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The Joke's on Urbanism

The essence of future is efficiency.  In time, appliances become faster, transport becomes quicker, communication becomes easier, images are more clear, messages are more direct.  Our own lives are the perfect case study for this law of future: we no longer write letters, but send e-mail, we no longer walk, but we take the train or we drive, we no longer heat up meals in the oven, we microwave them.  Defrosting time has been cut by at least a half.  Bread is already baked, meals are already prepared, word-processing has maximized our writing output, and pens are no longer necessary. 

But, Jacques Tati illustrates the modern city (and the modern world) gone wrong.

In his films, Tati takes the future by the neck and twists it around in a mockery of itself.  His perceptions of the future as they are presented in Playtime, reverse every rule: the city he has created is inefficient, ugly, self-mocking and practically impossible to negotiate.  His city in Playtime, Tativille, is one which has not been developed for humans, but for robots.  It is a world of clinks and clatterings, of smooth, polished surfaces, of cold open spaces and geometric patterns without meaning or sensitivity.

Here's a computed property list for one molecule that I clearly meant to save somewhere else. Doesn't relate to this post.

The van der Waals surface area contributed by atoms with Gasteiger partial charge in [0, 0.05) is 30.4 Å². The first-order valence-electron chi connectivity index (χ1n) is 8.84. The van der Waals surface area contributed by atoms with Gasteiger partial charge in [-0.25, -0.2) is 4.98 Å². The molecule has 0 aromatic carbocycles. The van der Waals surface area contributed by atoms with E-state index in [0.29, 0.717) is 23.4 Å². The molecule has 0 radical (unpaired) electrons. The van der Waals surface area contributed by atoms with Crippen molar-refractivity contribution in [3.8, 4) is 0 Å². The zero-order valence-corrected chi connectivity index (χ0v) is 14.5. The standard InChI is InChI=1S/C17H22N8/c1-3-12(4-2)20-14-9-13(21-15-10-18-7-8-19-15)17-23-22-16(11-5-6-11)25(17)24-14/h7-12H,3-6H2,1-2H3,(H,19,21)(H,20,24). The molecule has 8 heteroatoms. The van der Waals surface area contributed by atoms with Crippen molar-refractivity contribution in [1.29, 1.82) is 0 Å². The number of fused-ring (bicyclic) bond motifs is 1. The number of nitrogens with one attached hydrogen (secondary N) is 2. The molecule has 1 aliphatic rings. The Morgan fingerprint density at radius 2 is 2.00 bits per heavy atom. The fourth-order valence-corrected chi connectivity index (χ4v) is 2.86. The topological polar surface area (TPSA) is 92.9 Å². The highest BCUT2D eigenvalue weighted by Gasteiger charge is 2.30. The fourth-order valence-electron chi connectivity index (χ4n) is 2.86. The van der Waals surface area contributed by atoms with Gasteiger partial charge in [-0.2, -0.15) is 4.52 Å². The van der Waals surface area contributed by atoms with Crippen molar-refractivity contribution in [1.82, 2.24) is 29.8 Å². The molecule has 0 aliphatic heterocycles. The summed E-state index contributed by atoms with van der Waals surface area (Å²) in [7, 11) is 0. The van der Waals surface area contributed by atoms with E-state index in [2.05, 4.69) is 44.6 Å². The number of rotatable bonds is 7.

The architecture in Tatis films is key in demonstrating his dislike for the "blandness and uniformity of the new cities" [As he was quoted in his 1958 interview for Cahiers du Cinéma]. For this film, Tati chose not to use Paris (probably because even the worst parts were too interesting) and created instead, an entire city known as Tativille: office blocks were built on wheels and could be moved and arranged in various ways to create new scenes.  The brilliance of thisof courseis the fact that since only these fabricated buildings were being used, the homogeneity of buildings was emphasized: whatever part of the city Tati leads the audience into, the buildings are all just about the same.  Modeled on the Esso building of 1963, the sky-scrapers in Tativille look so familiar that they become unfamiliar and confusing.  It is easy, not just for the actors, but for the audience also, to get lost among the uniformity and monotony of the structures.  Suddenly, architecture dominates the inhabitants of the city, rendering people in no more control than rats in a maze. 

 
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